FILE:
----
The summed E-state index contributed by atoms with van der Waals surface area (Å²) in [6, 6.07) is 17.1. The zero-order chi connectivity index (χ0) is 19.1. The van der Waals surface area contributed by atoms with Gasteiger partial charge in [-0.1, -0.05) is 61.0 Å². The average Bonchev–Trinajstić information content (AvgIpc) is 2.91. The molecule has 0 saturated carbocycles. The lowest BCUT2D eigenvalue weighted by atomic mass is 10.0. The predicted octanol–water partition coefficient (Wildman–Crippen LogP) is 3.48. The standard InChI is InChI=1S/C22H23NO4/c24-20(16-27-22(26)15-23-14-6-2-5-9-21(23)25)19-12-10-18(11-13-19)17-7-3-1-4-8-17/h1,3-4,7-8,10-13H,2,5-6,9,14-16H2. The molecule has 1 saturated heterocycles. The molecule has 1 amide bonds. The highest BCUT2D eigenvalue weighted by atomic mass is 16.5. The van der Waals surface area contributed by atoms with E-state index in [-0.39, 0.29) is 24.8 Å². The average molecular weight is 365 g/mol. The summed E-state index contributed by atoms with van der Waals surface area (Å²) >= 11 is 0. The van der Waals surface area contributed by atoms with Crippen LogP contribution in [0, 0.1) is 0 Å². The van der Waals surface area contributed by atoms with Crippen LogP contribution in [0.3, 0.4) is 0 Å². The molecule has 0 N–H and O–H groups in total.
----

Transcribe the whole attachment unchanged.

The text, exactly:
The summed E-state index contributed by atoms with van der Waals surface area (Å²) in [6, 6.07) is 17.1. The zero-order chi connectivity index (χ0) is 19.1. The van der Waals surface area contributed by atoms with Gasteiger partial charge in [-0.1, -0.05) is 61.0 Å². The average Bonchev–Trinajstić information content (AvgIpc) is 2.91. The molecule has 0 saturated carbocycles. The lowest BCUT2D eigenvalue weighted by atomic mass is 10.0. The predicted octanol–water partition coefficient (Wildman–Crippen LogP) is 3.48. The standard InChI is InChI=1S/C22H23NO4/c24-20(16-27-22(26)15-23-14-6-2-5-9-21(23)25)19-12-10-18(11-13-19)17-7-3-1-4-8-17/h1,3-4,7-8,10-13H,2,5-6,9,14-16H2. The molecule has 1 saturated heterocycles. The molecule has 1 amide bonds. The highest BCUT2D eigenvalue weighted by atomic mass is 16.5. The van der Waals surface area contributed by atoms with E-state index in [-0.39, 0.29) is 24.8 Å². The average molecular weight is 365 g/mol. The summed E-state index contributed by atoms with van der Waals surface area (Å²) >= 11 is 0. The van der Waals surface area contributed by atoms with Crippen LogP contribution in [0, 0.1) is 0 Å². The van der Waals surface area contributed by atoms with Crippen LogP contribution in [0.3, 0.4) is 0 Å². The molecule has 0 N–H and O–H groups in total.